Now you’re ready to equip your team with a dashboard that is user-friendly and easy to read, but how’s the performance? Remember, people are impatient, especially when it comes to technology. If your company Web site takes 45 seconds to load each time a potential customer tries to visit it, you’re likely to lose a lot of business. Similarly, your dashboard needs to be designed with performance in mind so that you don’t lose the efficiencies its implementation was meant to gain. In order to act on key metrics quickly and easily, employees need to be able to access the information quickly and easily. Caching data, such as through a data mart or in memory, will address end-user performance concerns for dashboard elements that are frequently accessed.

Of equal importance is the establishment of a good dashboard management system to enable nontechnical users to add or remove users and groups, assign data sets and panels to different users and groups, and to monitor additional statistics that ensure better utilization of the application.

Although not specifically listed as one of the four essential elements, it’s a given that security is important. Most dashboard projects require user and role-based security, and providing single sign on capabilities will also serve as an important factor in the ease of use of your dashboards.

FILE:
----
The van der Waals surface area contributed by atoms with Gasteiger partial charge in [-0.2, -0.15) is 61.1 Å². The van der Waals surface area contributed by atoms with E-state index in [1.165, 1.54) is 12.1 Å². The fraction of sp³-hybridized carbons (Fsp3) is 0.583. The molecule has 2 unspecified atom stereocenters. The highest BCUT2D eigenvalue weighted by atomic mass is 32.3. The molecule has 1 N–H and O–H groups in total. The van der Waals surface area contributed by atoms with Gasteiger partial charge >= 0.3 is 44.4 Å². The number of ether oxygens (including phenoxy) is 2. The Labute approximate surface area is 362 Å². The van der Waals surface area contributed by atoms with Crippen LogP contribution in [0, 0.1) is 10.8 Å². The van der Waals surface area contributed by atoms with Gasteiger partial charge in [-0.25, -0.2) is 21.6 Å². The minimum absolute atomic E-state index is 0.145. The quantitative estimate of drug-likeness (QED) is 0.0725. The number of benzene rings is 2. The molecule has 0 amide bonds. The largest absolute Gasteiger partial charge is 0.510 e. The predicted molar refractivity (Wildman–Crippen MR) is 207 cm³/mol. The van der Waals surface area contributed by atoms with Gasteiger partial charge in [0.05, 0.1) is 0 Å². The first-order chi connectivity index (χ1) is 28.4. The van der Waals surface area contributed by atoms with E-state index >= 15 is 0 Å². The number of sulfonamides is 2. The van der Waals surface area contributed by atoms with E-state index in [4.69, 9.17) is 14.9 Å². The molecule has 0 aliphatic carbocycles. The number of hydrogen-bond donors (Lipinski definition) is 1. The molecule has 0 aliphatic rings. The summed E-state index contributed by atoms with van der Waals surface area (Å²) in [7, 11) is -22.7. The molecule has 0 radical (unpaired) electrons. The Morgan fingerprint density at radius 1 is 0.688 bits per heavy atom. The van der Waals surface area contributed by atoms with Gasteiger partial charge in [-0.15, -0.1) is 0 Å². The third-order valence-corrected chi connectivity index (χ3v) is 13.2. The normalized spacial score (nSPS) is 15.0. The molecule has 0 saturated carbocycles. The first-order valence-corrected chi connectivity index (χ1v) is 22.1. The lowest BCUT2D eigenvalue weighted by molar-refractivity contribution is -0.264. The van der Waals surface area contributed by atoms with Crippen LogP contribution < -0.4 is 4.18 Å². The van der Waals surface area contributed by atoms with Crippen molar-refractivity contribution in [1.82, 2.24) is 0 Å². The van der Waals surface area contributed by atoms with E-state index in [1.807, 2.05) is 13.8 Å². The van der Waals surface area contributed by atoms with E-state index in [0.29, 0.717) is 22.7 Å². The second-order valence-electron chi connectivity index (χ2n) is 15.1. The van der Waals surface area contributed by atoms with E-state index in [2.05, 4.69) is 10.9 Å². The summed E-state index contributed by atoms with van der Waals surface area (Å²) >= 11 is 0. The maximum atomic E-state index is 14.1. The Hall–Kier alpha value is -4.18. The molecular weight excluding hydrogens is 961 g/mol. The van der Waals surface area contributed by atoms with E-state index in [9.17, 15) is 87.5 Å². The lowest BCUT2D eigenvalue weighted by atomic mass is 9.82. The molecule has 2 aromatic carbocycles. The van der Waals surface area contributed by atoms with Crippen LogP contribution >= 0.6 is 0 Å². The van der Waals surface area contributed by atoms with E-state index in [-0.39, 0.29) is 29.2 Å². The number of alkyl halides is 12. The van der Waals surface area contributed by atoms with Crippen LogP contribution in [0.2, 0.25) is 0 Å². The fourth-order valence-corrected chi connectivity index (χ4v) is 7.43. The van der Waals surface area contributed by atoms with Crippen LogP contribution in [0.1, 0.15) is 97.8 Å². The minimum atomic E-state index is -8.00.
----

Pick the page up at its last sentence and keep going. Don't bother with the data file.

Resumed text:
What other characteristics of dashboards do we need to look at?

In general, dashboards have become a wildly popular reporting and analysis tool. Their versatility, ease of use, and cross-industry relevance make dashboards a valuable addition to most any business. Today’s BI market offers many dashboard products to choose from so it’s important to understand that not all are created equal. The best dashboards give you more power and more choice with less effort. With this in mind, consider the following key areas when evaluating a dashboard solution for your business: